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  #247  
Old 12-07-2013, 04:50 PM
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Default Re: Structural Slab for new WFO

The engine rebuilding was not for me--I like to tinker with things as you might figure out by now, it was for a friend's backhoe, a small diesel.

The splitter design is still something in the future. The hunting and gathering of components is ongoing. The cylinder and pump are still not available because the dozer/loader has not been recycled yet--I am on the want list for parts. The engine would be from a Japanese K-truck. Vehicles here with the K identification have engines not to exceed 650cc. There are a lot of engines around, probably easiest to find a vehicle then take what you need and send the rest to the metal recycler. There is not an abundance of splitters here but one of the few around belongs to a friend of mine. I usually will borrow something once--after--I usually get or make my own. The reasoning behind that is--if something breaks it is my responsibility anyway. So far, the recoil start mechanism broke on the first pull; $100 for the part and a 3 week wait. Also, the cylinder guide that rides below the "I" beam (made from brass) has deformed from my usage over several days. I will need to have a machine shop mill a couple of new guides before I can return the splitter to my friend. I guess the repair parts would add up to what a rental shop might charge--if splitters were available for rental.

The concrete work did end up being a pretty hard project. Used almost 4 tons each of sand and 1" crushed rock. The design and need for a retainer wall developed as I worked with the variation of land levels. When I have free time, I just like keeping busy no matter how difficult the project might be.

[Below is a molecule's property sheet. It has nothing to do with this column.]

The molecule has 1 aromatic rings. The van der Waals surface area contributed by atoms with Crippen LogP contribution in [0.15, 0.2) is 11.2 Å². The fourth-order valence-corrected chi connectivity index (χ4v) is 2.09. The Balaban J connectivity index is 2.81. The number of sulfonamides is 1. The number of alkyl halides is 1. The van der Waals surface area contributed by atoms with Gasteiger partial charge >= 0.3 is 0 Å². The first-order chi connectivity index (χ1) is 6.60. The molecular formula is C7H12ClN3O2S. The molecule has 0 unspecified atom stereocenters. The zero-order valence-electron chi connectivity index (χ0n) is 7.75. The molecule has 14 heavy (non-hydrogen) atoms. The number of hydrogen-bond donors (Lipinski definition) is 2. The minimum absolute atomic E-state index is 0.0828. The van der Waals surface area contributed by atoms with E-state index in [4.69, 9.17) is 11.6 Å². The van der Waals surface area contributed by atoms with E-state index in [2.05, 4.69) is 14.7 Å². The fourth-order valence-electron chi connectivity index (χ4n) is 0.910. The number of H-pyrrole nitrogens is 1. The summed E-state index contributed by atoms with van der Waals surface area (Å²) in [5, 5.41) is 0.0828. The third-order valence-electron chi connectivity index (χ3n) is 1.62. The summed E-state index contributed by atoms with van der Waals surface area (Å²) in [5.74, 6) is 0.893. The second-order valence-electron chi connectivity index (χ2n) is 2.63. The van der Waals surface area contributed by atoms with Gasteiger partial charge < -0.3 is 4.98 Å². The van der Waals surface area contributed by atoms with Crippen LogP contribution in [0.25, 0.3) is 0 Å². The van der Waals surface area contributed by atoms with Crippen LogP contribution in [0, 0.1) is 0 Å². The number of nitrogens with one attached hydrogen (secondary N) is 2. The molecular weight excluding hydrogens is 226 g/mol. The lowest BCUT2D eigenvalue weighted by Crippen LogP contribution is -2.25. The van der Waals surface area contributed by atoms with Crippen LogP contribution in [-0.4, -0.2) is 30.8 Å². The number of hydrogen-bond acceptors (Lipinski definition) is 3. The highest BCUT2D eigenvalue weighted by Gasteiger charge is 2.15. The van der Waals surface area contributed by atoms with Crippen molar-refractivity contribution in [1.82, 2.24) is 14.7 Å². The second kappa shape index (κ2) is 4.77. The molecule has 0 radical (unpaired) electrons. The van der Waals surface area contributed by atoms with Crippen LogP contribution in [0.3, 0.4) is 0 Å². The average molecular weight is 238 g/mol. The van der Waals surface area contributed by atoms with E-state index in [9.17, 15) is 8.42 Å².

I saw your deck and pergola project. You like difficult jobs as well. Do you have any detailed photos of the fancy joints on the roof structure? Most people at first glance do not appreciate the work going into it. I am sure it provided a great amount of pleasure for you. I can see from all your previous work that (half-assed work) is not in your vocabulary--only top quality or nothing! I wish you would have included outdoor shelter for your oven. But that is only my idea for year around use.

Our temperatures are sometimes below freezing overnight and chilly but nothing like what has been hitting the USA recently. I am glad to not be living in Northern Minnesota right now. Areas around where I lived had 2 to 3 feet of snow and deep freezer cold temps!

I imagine you are gearing up for skiing season. Be careful and enjoy.
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  #248  
Old 01-06-2014, 04:29 PM
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Default Re: Structural Slab for new WFO

Got the oven outdoors over the last few days. Now a lot of work to get everything wrapped up and finished. That should take 2014, but will be able to use the oven much earlier under any weather condition.


Structural Slab for new WFO-img_1128a.jpg

Structural Slab for new WFO-img_1130a.jpg

Structural Slab for new WFO-img_1133a.jpg

Oven is supported by 3- 180x105 Douglas fir beams (free span 2185 mm), this gives an open area under the entire oven. And now the entire oven can be insulated again.
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  #249  
Old 01-07-2014, 06:49 AM
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Default Re: Structural Slab for new WFO

No more bending over to cook pizzas, enclosure is looking very nice and precise as usual will all of your fabrication processes.
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  #250  
Old 01-07-2014, 02:16 PM
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Default Re: Structural Slab for new WFO

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Originally Posted by UtahBeehiver View Post
No more bending over to cook pizzas, enclosure is looking very nice and precise as usual will all of your fabrication processes.
Happy New Years' Greetings-
Right now, without the ground slab in place, it is too high for easy access.
Once the concrete slab is done, it will be fine for me, but my wife will need a booster bench. Otherwise it is OK. No possibility of lowering it now.. just don't have to equipment necessary and won't borrow any again!

When the enclosure is finished, pizza making will be like the old saying for the USPS--concerning bad weather deliveries! Don't know current motto of Post Office.